Samson began drilling operations on Daoust’s temporary road below Hillcrest the third week in May.  The contractor quickly concluded from core samples the site would not support a well capable of producing 600 gallons per minute on a sustainable basis. There was plenty of water starting at a depth of 150 feet—  but the sand matrix was too fine and laden with silt to guarantee sustainability.

The best comparison is with a Slushie, those concoctions of sugar syrup and crushed ice consumed through a straw. If the ice is too coarse, you end up with a cupful of ice and no liquid. If the ice is too fine, it clogs the straw — essentially what happened with the nearby Bradbury well barely two years after it started pumping.

A second borehole confirmed Samson’s concerns. I have not seen the contractor’s drilling report but I strongly suspect it recommends against further drilling in the Viviry wetland because of the unsuitability of the water-bearing sand.

In other words, Hudson taxpayers paid in excess of $120,000 with nothing to show for it but another summer water ban.

What does Quebec have to say about the Town of Hudson’s annual well quest?

This morning I put that question to Hudson’s regional representative for the Sustainable Development, Environment and Fight Against Climate Change (MDDELCC).

“Every year, you spend more money and get no f**king results, just another interesting report,” he said. “When are you going to come to your senses, run a pipe into the lake and build yourself a treatment plant?”

With a provincial election this October and a federal election next fall, he added, there’s no better window of opportunity to pressure the politicians for subsidies. “Stop wasting time and taxpayer’s dollars!”

This evening’s Item 11.1 seeks council’s approval to conduct test drilling in one or more of the piezometers (test wells) surrounding Well #483, the town’s single major source of drinking water. I find it ironic that after all this time and expenditure on outside expertise, we’re considering a solution first suggested by former technical services director Trail Grubert some 10 years ago.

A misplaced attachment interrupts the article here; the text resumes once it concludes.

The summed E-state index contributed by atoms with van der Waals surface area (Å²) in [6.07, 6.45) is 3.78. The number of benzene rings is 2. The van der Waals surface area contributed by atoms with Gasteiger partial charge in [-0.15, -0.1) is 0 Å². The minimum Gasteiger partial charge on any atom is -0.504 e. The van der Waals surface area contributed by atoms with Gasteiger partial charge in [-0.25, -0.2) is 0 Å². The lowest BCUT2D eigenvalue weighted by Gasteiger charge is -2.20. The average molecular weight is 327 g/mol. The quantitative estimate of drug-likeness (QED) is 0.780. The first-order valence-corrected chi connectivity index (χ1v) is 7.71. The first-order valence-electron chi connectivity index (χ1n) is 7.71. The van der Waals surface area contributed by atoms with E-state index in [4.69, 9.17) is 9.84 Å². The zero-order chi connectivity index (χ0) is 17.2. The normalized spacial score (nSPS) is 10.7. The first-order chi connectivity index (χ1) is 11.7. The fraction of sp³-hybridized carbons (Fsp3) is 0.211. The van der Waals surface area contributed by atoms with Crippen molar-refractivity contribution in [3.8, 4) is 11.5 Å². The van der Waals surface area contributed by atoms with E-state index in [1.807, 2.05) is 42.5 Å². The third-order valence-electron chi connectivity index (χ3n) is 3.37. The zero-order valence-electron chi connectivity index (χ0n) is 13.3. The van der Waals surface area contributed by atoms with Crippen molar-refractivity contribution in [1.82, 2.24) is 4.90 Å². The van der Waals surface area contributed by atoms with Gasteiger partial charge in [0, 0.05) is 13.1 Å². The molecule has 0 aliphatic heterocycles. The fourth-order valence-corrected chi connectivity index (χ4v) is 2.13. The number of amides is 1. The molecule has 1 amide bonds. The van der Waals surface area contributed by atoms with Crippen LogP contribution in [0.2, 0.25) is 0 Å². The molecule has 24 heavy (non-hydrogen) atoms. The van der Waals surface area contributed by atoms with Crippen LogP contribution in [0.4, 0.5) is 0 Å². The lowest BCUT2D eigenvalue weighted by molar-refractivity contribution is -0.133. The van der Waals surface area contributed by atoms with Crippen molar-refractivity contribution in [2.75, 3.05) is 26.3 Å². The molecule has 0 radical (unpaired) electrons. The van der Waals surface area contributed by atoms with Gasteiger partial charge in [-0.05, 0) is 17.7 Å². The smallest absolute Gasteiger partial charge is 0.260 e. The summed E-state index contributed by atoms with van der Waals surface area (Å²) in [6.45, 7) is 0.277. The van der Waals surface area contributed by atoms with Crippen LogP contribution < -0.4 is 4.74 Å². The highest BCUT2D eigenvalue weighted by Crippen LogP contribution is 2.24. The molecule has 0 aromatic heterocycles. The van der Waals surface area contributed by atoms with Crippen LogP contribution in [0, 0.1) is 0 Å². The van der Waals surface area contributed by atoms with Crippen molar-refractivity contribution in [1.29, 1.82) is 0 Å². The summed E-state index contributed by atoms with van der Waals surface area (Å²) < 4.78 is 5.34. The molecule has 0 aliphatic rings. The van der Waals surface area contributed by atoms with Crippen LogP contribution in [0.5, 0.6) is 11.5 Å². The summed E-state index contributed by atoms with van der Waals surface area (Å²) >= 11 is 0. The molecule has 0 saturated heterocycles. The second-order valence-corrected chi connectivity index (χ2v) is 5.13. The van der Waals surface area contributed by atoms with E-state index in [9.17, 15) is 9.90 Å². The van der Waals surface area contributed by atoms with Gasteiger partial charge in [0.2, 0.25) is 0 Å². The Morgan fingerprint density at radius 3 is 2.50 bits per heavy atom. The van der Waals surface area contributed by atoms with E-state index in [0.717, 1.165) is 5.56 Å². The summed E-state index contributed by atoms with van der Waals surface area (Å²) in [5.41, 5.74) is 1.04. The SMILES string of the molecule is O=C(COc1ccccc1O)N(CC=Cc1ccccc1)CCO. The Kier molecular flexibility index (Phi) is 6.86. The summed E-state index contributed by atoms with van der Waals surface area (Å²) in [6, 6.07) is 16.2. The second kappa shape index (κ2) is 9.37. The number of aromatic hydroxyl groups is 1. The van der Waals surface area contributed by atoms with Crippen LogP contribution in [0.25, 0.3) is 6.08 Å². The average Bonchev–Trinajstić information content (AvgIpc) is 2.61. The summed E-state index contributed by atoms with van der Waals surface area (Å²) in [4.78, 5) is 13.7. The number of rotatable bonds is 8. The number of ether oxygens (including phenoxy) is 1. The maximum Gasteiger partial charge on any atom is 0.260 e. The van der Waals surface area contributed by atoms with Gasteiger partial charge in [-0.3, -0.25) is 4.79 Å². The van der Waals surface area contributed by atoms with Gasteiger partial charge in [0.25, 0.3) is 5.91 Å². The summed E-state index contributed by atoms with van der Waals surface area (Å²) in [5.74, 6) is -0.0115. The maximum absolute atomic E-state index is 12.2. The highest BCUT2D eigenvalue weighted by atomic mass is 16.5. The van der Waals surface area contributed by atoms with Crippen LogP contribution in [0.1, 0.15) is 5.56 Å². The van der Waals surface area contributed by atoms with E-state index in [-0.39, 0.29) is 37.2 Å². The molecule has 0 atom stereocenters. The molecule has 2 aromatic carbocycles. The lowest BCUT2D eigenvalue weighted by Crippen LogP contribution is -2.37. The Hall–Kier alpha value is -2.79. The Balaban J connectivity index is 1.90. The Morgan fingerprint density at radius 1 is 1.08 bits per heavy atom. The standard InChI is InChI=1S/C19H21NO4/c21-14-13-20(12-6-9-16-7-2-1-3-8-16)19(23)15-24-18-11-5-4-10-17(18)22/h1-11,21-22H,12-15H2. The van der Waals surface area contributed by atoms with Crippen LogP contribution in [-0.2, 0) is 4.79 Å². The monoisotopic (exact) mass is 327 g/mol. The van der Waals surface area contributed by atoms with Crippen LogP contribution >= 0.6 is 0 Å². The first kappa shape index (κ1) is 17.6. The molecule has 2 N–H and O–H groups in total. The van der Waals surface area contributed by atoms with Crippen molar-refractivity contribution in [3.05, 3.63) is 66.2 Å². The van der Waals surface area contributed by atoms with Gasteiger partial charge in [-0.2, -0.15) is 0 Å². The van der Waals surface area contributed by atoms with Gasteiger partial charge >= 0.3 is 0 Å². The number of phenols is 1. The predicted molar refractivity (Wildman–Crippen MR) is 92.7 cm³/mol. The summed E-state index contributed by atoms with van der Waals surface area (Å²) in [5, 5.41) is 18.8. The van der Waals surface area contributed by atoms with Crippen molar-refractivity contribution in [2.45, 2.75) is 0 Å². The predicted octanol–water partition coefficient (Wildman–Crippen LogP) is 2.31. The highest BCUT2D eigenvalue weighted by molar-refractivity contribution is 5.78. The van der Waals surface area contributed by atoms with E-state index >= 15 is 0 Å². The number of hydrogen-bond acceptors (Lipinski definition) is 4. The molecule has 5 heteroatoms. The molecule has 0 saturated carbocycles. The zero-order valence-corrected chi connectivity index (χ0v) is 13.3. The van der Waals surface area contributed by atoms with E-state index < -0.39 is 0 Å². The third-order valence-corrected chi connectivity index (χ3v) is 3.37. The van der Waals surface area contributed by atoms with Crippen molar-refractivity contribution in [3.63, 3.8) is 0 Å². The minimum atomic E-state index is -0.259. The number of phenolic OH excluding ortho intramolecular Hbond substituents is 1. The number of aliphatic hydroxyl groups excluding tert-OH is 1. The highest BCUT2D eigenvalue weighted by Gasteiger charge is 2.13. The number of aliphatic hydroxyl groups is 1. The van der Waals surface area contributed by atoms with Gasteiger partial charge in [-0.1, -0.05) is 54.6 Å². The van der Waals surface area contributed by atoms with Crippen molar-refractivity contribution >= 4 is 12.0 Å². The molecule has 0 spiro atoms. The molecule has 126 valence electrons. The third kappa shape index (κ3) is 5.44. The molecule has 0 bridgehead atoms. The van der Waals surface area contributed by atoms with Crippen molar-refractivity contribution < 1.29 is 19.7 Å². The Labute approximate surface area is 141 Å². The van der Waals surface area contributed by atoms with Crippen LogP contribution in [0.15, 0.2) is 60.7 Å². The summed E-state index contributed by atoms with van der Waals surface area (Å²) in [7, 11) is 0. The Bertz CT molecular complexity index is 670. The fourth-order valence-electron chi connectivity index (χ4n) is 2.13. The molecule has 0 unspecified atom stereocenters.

Hudson’s potable water system is supplied by four wells.  They have a combined production capacity of 3,547 US gallons a minute. Each well’s health and productivity is monitored in real time by a system of piezometers, or test wells, located throughout the municipality and the results logged by municipal employees. Summer demand peaks at 4,750 GPM, representing a 30% shortfall and the reason behind the annual summer watering ban.

The two wells providing most of Hudson’s drinking water — #483 and Bradbury — are located in the wetlands along Viviry Creek. Well #483, Hudson’s equivalent of Old Faithful, began pumping in 1983. It replaced Well #2, located next to the Wellesley entrance to Bradbury Park.

Well #2 still produces, but was condemned on the advice of the environment ministry because its water exceeds provincial norms for iron, manganese and chlorides.

The Bradbury well, barely 10 years old, is producing at below its rated capacity despite repeated efforts to unclog its 60-foot intake screen. Had today’s well-sustainability technologies been in effect when it was drilled, it’s doubtful Bradbury would have ever been connected.

In the west end, two wells supply Hudson Valleys and Alstonvale. This system can be fed water via a connection at the top of Mount Victoria but isn’t configured or permitted to feed water to the town’s filtration plant and reservoir at the top of Fairhaven.

How critical is Hudson’s drinking water situation? Serious enough to question whether the town can guarantee a four-day supply for its 5,200 residents in the event of a failure of either of its two main wells. Until Hudson finds a sustainable long-term solution for its chronic water shortage, we can forget about future development.